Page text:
Ardrahan is a semi-firm, washed-rind cheese.
The thin, crusty rind is slightly sticky, and has a salty, nutty-taste.
Inside the cheese is butter-coloured, with a texture something like a firm camembert. As the cheese ages, it takes on a smokey, tangy flavour.
Ardrahan Cheese is a bit smelly. The smell comes from Brevibacterium linens bacteria on the rind, the same bacteria that is on Limburger Cheese.
Ardrahan is made by Ardrahan Dairy Products Ltd in Kanturk, County Cork, Ireland using pasteurized milk from Friesian cows on her farm, curdled with vegetarian rennet.
The cheese is pressed into its moulds, then as it ages is washed several times with brine.
Ardrahan Cheese is sold in small (10 ½ / 300 g) and large (50 oz / 1.4 kg) rounds. The larger rounds are aged about 2 months.
You eat the rind of Ardrahan Cheese. When the cheese gets too old, though, the rind will take on a bit of a bitter taste, and then you may wish to cut it off.
Mary Burns started her cheese business in 1983 with her husband, Eugene (died 2000). Eugene’s father had established their cow herd in 1925.
“Mary Burns is one of those who switched over from raw milk cheese to pasteurised. She and her late husband Eugene started making Ardrahan at their eighteenth-century farmhouse in the rolling hills of North Cork in 1983 with milk from their own herd. ‘When we started it was very strong – we’ve modified the flavour since,’ Mary says, ‘and we couldn’t sell it in Ireland. But we realised that tourists were buying it, so Eugene took some to market in France.’ Eugene, who, she says fondly, ‘was as big as this room’, took his first consignment to Paris in November 1984, speaking no French. After that, he took a tonne every five weeks for the next three-and-a-half years. ‘It was the easiest money we ever made.’ But one of their cows contracted TB and they had to shut down production. ‘The French couldn’t even understand why we’d shut down. It cost us a fortune. Eugene said, if we go back, we’re only doing it one way.’ So they started pasteurising and, overnight, lost their entire French market.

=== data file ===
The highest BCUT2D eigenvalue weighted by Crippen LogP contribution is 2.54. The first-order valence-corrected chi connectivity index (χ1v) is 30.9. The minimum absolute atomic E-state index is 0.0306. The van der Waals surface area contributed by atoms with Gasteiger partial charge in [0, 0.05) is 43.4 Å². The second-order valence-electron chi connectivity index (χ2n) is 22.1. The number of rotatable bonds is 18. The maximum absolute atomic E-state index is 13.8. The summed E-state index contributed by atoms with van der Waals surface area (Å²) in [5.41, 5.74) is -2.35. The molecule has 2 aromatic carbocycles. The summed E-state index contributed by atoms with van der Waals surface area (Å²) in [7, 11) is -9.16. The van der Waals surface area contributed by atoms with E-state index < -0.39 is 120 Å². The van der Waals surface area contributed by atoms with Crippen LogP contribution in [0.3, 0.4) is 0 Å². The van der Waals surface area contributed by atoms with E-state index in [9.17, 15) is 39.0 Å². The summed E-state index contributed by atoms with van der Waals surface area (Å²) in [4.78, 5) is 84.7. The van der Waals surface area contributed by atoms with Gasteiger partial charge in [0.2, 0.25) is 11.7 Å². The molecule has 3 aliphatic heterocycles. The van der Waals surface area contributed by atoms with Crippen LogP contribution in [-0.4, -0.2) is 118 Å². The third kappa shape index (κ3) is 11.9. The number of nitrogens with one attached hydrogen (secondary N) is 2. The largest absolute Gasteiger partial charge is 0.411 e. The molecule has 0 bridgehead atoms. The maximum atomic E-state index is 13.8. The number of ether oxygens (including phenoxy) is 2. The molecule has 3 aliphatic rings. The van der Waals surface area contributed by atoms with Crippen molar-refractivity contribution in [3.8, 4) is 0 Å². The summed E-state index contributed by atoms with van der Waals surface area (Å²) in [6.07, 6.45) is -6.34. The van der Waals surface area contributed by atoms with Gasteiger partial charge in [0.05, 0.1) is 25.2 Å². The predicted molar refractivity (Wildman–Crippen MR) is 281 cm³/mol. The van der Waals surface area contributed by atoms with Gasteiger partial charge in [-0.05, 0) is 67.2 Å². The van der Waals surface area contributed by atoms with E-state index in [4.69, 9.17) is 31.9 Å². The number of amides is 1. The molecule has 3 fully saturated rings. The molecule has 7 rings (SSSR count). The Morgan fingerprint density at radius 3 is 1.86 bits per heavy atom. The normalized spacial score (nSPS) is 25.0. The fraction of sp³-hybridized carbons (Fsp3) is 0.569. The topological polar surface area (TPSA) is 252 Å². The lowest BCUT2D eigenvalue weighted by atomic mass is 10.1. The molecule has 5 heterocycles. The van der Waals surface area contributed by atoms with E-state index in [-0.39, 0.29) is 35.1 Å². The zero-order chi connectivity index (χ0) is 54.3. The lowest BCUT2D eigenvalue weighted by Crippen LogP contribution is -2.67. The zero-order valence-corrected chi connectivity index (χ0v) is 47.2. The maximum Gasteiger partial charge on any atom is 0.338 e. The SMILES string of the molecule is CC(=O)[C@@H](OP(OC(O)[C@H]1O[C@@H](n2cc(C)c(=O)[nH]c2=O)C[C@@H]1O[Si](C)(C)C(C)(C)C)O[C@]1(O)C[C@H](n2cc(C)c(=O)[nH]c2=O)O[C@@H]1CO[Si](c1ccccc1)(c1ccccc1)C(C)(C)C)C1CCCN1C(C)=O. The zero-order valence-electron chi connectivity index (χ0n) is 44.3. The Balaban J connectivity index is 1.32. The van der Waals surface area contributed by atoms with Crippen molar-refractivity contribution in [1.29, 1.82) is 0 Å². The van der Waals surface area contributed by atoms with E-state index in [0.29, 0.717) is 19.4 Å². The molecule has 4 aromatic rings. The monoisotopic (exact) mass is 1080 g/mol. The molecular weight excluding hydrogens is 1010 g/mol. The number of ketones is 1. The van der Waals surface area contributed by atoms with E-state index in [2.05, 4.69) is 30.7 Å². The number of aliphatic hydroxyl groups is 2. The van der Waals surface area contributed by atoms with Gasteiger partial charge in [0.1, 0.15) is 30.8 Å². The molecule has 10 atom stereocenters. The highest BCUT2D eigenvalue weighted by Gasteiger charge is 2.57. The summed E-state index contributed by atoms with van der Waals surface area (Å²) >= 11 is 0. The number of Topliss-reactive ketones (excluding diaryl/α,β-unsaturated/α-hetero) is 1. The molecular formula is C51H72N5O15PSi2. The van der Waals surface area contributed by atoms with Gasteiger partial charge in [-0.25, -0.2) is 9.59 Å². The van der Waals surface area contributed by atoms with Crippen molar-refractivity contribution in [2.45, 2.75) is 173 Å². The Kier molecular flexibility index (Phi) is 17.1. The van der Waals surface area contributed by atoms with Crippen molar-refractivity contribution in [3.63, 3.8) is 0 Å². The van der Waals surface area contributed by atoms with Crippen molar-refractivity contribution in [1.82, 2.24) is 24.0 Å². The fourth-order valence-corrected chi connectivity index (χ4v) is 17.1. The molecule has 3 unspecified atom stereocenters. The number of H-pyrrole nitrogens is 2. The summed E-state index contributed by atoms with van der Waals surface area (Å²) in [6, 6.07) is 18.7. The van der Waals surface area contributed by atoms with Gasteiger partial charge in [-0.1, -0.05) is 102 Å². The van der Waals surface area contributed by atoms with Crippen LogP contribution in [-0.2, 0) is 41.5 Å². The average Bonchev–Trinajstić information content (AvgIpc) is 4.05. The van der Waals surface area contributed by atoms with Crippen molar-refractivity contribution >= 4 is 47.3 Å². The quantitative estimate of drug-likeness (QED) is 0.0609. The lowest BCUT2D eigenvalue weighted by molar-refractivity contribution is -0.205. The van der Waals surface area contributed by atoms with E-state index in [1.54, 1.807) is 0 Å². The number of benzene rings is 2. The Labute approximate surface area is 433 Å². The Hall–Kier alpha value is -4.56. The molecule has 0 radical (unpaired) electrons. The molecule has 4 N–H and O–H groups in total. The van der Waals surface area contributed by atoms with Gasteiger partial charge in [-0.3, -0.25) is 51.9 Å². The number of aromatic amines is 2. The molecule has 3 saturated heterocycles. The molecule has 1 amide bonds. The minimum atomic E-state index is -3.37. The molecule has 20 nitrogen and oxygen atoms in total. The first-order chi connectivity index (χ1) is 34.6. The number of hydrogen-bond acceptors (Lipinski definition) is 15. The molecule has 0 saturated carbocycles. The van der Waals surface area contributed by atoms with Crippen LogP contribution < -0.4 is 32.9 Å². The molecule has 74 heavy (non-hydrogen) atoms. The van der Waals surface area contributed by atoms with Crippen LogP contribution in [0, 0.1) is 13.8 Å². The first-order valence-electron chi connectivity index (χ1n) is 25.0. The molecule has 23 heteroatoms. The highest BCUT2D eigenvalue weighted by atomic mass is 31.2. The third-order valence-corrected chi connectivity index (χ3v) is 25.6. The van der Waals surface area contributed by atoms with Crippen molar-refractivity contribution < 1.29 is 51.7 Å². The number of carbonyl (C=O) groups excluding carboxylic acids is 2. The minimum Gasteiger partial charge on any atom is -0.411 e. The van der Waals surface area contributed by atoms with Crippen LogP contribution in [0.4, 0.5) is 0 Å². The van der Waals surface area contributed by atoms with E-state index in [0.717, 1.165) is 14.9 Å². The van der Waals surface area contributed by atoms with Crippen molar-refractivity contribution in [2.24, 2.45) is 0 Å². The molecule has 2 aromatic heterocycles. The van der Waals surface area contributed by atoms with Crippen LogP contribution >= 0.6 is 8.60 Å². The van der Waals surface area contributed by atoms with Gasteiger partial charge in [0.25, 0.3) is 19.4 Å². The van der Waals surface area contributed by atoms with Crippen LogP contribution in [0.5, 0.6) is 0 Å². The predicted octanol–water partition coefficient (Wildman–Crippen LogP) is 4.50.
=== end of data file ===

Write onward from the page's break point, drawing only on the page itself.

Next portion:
Fortunately, British consumers also appreciated the tangy, earthy taste of golden-rinded Ardrahan, and Mary still takes 500 gallons of milk a day from her 130 cows and neighbouring herds, and sells 80 per cent of her cheeses in Britain. She also makes a smoked cheese, ‘which is for a completely different market’. Ardrahan can be eaten at five weeks, although it has a richer, more complex flavour at eight, and when Eugene Burns first started taking it to France, it was selling at 14. ‘He took some samples to London once and he noticed that people were moving away from him in the Tube. By the time he reached Piccadilly Circus, there wasn’t a single other person in the carriage.’ — Bedell, Geraldine. An Irish Round. Manchester: The Observer. 9 March 2003.
The “Eugene Burns Memorial Trophy” is awarded annually at the British Cheese Awards in honour of Eugene Burns.
Video: Niall Harbison talks to Mary Burns about how they make Ardrahan Irish Farmhouse Cheese (c. 2008)
Ardrahan in Irish is “Ard Raithin“, meaning “the height with the ferns”. Ardrahan Farmhouse Cheese. In: Anderson, Glynn and John McLaughlin. Farmhouse Cheeses of Ireland. Dublin, Ireland: Gill Books. 2011.
Ardrahan Farmhouse Cheese. In: Anderson, Glynn and John McLaughlin. Farmhouse Cheeses of Ireland. Dublin, Ireland: Gill Books. 2011.
Fletcher, Janet. Get lucky with this washed-rind. San Francisco, California: San Francisco Chronicle. 10 March 2005. Accessed September 2022 at https://www.sfgate.com/food/cheesecourse/article/Get-lucky-with-this-washed-rind-2693332.php
|↑1||Ardrahan Farmhouse Cheese. In: Anderson, Glynn and John McLaughlin. Farmhouse Cheeses of Ireland. Dublin, Ireland: Gill Books. 2011.|